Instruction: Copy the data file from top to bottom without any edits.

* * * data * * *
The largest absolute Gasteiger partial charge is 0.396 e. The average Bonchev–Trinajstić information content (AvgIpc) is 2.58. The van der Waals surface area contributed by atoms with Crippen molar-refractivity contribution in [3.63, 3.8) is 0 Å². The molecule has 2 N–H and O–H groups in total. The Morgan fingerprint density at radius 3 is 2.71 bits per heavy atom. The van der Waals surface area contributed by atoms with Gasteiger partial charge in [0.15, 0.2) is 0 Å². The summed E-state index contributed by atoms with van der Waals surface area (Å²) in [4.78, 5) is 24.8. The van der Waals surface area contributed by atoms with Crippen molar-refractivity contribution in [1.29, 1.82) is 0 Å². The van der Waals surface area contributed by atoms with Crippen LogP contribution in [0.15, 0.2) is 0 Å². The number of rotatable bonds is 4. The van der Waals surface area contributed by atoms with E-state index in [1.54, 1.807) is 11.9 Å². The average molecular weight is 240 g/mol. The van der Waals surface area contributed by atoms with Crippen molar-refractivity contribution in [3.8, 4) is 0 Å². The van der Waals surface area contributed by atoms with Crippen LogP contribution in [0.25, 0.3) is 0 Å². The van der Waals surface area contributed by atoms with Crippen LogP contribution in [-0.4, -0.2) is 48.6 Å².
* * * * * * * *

The largest absolute Gasteiger partial charge is 0.396 e. The average Bonchev–Trinajstić information content (AvgIpc) is 2.58. The van der Waals surface area contributed by atoms with Crippen molar-refractivity contribution in [3.63, 3.8) is 0 Å². The molecule has 2 N–H and O–H groups in total. The Morgan fingerprint density at radius 3 is 2.71 bits per heavy atom. The van der Waals surface area contributed by atoms with Gasteiger partial charge in [0.15, 0.2) is 0 Å². The summed E-state index contributed by atoms with van der Waals surface area (Å²) in [4.78, 5) is 24.8. The van der Waals surface area contributed by atoms with Crippen molar-refractivity contribution in [1.29, 1.82) is 0 Å². The van der Waals surface area contributed by atoms with Crippen LogP contribution in [0.15, 0.2) is 0 Å². The number of rotatable bonds is 4. The van der Waals surface area contributed by atoms with E-state index in [1.54, 1.807) is 11.9 Å². The average molecular weight is 240 g/mol. The van der Waals surface area contributed by atoms with Crippen molar-refractivity contribution in [3.8, 4) is 0 Å². The van der Waals surface area contributed by atoms with Crippen LogP contribution in [0.25, 0.3) is 0 Å². The van der Waals surface area contributed by atoms with Crippen LogP contribution in [-0.4, -0.2) is 48.6 Å².